FMCSA: Study shows CSA improves compliance
The Federal Motor Carrier Safety Administration Aug. 31 announced an independent evaluation of the agency’s Compliance Safety Accountability program’s operational model test confirm that CSA substantially improves the agency’s enforcement and compliance model.
FMCSA says the results of the University of Michigan Transportation Research Institute’s findings confirm the CSA model enables the agency and its state partners to contact more commercial motor carriers earlier to correct safety problems and ensure compliance with safety regulations to reduce crashes, injuries and fatalities related to commercial motor vehicles. However, FMCSA says the evaluator also identified areas that require improvement and that it is committed to a continuous improvement process for the program.
Launched in 2008, the CSA op-model test divided motor carriers from four test states – Colorado, Georgia, Missouri and New Jersey – between test and control groups. FMCSA says UMTRI evaluated the effectiveness of the new Safety Measurement System and CSA interventions, compared the cost and efficiency of the CSA compliance and enforcement model to the previous model, and found effectiveness and efficiency gains that supported national implementation of CSA.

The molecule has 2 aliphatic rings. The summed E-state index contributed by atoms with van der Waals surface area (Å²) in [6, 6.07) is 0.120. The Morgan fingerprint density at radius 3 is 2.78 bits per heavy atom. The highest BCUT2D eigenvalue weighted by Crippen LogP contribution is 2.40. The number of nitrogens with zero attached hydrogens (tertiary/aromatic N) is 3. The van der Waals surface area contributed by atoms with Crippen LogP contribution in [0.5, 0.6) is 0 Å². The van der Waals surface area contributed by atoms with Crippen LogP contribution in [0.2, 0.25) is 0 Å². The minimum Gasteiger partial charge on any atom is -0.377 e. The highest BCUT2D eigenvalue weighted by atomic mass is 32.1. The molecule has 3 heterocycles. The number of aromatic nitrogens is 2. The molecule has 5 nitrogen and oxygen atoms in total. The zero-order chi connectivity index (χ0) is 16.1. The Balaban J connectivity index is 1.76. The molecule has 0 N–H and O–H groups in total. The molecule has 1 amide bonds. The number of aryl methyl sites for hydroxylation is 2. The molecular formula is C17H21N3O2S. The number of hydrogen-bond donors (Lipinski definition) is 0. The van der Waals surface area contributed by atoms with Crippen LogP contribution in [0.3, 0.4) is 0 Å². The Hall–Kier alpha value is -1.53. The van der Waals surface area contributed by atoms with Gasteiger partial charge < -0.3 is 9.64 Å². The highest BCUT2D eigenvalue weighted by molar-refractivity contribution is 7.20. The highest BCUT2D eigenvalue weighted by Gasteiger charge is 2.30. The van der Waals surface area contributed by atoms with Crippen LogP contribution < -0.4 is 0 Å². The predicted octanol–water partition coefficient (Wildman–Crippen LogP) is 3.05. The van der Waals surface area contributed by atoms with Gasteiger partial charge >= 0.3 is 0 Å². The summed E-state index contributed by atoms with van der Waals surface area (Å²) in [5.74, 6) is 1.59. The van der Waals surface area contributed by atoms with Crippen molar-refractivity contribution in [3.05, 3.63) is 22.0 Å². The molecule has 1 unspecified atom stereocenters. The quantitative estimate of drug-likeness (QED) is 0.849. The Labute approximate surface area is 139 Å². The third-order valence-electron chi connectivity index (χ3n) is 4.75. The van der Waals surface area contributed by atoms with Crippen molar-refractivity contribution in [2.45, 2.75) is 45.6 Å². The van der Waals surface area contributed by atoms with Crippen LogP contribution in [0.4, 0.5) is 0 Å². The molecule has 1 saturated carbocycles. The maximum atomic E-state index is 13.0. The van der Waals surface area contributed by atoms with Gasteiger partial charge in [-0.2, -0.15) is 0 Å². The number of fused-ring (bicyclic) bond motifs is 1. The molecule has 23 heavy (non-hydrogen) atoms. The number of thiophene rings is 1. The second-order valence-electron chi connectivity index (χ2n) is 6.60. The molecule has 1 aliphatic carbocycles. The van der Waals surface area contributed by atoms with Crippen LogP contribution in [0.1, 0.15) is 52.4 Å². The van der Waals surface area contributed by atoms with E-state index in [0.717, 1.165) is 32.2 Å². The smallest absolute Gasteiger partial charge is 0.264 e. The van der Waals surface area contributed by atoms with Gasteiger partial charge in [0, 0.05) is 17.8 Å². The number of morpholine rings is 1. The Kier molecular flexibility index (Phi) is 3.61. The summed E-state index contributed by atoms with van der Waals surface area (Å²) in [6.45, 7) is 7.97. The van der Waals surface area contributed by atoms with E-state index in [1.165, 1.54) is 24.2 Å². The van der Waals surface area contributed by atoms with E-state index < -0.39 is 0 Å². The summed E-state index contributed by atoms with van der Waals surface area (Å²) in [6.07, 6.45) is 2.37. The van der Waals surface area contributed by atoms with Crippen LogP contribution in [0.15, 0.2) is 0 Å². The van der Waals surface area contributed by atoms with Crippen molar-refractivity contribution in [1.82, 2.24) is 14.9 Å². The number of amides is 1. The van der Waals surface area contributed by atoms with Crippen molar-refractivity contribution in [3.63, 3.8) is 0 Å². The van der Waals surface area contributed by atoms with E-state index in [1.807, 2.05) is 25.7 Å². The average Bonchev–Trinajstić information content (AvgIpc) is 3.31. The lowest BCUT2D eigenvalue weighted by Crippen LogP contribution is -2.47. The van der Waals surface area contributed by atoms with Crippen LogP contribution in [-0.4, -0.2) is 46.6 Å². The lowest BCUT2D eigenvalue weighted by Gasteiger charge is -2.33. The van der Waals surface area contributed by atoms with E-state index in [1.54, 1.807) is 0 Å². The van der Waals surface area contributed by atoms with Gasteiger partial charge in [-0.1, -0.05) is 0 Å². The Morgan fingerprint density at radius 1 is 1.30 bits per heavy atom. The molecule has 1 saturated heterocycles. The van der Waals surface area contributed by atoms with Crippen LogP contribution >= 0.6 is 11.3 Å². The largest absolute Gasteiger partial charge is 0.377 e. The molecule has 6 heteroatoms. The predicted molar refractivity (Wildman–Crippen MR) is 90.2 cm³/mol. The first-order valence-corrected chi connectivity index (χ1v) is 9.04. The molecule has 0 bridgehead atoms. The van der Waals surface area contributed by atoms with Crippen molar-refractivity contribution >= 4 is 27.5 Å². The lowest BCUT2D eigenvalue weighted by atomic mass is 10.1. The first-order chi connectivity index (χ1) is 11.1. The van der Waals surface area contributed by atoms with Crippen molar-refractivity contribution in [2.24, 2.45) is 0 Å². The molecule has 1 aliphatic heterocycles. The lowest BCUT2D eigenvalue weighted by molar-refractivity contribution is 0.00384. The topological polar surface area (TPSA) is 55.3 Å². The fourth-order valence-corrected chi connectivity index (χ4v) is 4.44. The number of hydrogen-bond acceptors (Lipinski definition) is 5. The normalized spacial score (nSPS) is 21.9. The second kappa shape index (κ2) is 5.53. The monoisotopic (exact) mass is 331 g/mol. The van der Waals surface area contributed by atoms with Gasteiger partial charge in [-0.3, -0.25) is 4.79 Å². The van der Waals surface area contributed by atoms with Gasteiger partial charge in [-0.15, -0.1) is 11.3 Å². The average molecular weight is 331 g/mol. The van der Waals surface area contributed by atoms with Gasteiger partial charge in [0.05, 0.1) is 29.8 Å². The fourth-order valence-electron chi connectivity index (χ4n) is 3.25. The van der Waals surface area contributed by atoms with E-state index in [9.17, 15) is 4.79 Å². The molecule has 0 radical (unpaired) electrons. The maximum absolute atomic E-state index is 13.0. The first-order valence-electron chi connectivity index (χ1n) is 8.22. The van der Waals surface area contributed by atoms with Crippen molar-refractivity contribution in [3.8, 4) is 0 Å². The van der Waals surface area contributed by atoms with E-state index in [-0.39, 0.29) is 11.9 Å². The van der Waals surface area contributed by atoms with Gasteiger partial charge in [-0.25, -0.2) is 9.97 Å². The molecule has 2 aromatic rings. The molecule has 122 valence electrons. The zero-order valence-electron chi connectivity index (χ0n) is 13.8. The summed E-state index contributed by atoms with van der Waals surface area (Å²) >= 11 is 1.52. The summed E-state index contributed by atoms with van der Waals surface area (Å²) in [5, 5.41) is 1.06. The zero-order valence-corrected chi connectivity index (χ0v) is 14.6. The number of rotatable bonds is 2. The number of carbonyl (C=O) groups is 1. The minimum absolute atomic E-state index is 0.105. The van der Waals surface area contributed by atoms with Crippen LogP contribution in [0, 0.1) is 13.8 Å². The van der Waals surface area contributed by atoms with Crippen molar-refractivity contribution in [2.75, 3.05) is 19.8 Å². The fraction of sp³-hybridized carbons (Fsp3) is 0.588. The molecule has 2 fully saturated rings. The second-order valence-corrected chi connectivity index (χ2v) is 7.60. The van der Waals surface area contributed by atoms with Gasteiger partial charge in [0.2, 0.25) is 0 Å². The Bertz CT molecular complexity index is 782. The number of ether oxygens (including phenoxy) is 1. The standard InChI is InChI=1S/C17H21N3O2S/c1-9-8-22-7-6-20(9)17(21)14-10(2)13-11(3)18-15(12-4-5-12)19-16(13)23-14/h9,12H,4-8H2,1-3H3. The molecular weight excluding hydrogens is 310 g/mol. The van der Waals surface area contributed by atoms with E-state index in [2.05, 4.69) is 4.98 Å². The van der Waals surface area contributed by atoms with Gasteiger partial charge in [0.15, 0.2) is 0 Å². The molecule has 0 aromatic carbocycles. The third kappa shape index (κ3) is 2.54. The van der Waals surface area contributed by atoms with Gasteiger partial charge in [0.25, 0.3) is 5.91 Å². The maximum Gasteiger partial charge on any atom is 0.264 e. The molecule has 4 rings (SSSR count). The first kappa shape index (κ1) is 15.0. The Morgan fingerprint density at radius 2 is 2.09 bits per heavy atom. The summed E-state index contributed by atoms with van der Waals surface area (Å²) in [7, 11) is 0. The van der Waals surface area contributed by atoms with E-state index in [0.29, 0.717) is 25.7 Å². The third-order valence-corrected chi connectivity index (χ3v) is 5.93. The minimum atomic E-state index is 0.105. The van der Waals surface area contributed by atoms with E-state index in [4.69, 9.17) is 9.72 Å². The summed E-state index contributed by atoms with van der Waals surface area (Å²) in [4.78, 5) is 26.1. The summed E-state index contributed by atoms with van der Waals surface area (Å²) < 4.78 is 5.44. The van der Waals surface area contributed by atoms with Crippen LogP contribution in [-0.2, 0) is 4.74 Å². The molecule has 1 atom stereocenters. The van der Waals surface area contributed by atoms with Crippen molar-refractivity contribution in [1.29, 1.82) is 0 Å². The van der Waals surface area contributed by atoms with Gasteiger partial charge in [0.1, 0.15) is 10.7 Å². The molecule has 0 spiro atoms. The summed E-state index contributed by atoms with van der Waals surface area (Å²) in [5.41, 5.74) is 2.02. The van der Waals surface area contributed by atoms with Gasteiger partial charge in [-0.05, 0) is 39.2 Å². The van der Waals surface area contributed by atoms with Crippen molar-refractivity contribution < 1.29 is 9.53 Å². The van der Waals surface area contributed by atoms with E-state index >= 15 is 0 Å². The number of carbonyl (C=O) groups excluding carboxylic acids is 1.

FMCSA added additional states – Delaware, Kansas, Maryland, Minnesota and Montana – to the test to demonstrate full implementation challenges and to provide a validation dataset for evaluation purposes. FMCSA says that according to UMTRI’s study, CSA’s SMS better identifies motor carriers for safety interventions than the previous SafeStat system.
According to FMCSA, other findings were:
- The results showed SMS is an improvement over the SafeStat system in identifying unsafe carriers;
- Crash rates were higher for motor carriers identified with safety problems in the SMS’ seven Behavior Analysis and Safety Improvement Categories than for motor carriers that were not identified with safety problems in the BASICs; and
- The crash rate for motor carriers that were identified with safety problems by the SMS in the Unsafe Driving BASIC was more than three times greater than the crash rate for motor carriers not identified with any safety problems by SMS.
FMCSA says the study also determined that CSA interventions are effective in improving motor carriers’ safety behavior.
The effect of the warning letter intervention is likely one of the most significant findings in this evaluation. Twelve months after receiving a warning letter, 83 percent of test carriers had resolved identified safety problems, and only 17 percent continued to have safety problems.
The new CSA Onsite Focused Investigations proved to be effective, according to the study. Almost 20 percent fewer motor carriers continued to show safety problems 12 months after an onsite focused investigation, as compared with those receiving traditional compliance reviews.